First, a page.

Report Custom SCORM Variables with JavaScript

In this tutorial guest contributor Trihan explains how to set up Captivate user variables and insert JavaScript code to report scores to a SCORM-compliant LMS.  How would this be useful?  Well, it will allow you to use text boxes on slides as a full-blown SCORM-compliant quiz that has multiple possible inputs and partial scoring.


Hi everyone! Trihan here. This is my first (but hopefully not last) contribution to Infosemantics. I hope it will prove to be useful to a lot of people. Without further ado, let's begin!

Captivate has a rather annoying limitation that I can see more than one person on the forums has come up against: you can't add interactive objects to a question slide. For those of us who want questions that are a little more sophisticated, or variable scoring depending on just -how- correct an answer was, there isn't much of a choice. Sure, you could create a normal slide with objects on it and do your partial validation that way, but it's impossible to have those custom scores report to an LMS.

...until now.

Sounds wonderful, right? Well before I go into the method, there are a couple of limitations I know of that I'll outline first.

  • You can't use this in conjunction with suspend data for some reason. When I tried my score calculation slide gave me an "Object doesn't support this property or method" error.
  • I'm not sure whether this will work alongside standard Captivate question slides, since the finish button on the results slide effectively suppresses Captivate's "normal" LMS reporting. I might look into this at a later date.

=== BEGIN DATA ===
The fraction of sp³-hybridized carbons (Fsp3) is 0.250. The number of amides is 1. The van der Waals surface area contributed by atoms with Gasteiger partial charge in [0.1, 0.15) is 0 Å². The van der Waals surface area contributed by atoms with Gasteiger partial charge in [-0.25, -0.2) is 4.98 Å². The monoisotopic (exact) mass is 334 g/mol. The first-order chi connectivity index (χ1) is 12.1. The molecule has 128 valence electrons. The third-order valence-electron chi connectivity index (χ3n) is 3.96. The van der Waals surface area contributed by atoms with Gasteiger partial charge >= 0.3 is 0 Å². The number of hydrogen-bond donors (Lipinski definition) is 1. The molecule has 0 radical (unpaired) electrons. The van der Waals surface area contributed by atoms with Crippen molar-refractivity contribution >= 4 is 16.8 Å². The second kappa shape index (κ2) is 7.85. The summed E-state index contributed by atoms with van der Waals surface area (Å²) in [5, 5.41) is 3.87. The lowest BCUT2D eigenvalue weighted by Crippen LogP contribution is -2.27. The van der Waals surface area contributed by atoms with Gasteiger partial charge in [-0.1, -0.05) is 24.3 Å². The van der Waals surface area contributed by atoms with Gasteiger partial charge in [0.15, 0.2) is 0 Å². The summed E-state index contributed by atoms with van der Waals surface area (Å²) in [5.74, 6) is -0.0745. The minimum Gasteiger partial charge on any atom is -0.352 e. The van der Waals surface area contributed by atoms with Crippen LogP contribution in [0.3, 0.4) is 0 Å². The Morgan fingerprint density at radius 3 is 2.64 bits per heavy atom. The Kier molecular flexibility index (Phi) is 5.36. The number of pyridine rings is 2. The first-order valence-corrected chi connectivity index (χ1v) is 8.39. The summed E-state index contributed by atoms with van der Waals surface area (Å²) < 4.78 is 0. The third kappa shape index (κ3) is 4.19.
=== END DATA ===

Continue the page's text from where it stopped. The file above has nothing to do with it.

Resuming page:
Let's say we want a question that asks someone to introduce themselves on the phone. Ordinarily, with a short answer question you would put something like "Hi, my name is [name]". But what if your user actually types something like "Hello, you're speaking to [name]."? It's a valid thing to say, they should certainly get a point for it. But by the standard rules of short answer marking, they wouldn't get it. And that's why I decided to try this.

You'll need the following prior to starting:

  • A user variable for each answer in your quiz. If you're using the checkbox widget, you'll need a variable for each possible answer. Make sure the names are almost identical so you can assign the Javascript values with a loop. In my example, I used "s[number of slide the question is on]_txt_Q[number of question]"
  • Some knowledge of regular expressions. It should be easy to understand the example I give here, but for your own purposes you'll need to know exactly what pattern it is you're looking for. For testing regular expressions I cannot recommend enough the wonderful tool The Regex Coach, which allows you to test various strings against your regular expressions and see where they match.
  • Very basic knowledge of Javascript. The code I give here should work for pretty much everyone, but it's only been tested on Moodle and may require some tweaking.


1. Create a blank slide. Add a caption with the question text, and a text input box for the answer (or a radio/checkbox widget for multiple choice questions). Repeat for each question you'd like to have on the slide. 

2. Once all the question slides are created, create another blank slide; it helps to call this "prepare answers" or something similar to make it clear it's for processing only. Set the On Entrance action to "Execute Javascript". Go to your script window and add the following code:

var objCP=document.Captivate;
var answers=[];
for (i=1;i<[number of answers to process in this script];i++){answers[i]=objCP.cpEIGetValue('s1_txt_Q'+i);}
function calculate_Grade(){

var myRegExp='',matchPos,score=objCP.cpEIGetValue('cpQuizInfoPointsscored ');
myRegExp=/(?:Hello|Hi|Hey),? you(?:'re| are) (?:speaking|talking) (?:to|with) [A-Z][a-z]+\.?/i;matchPos=answers[1].search(myRegExp);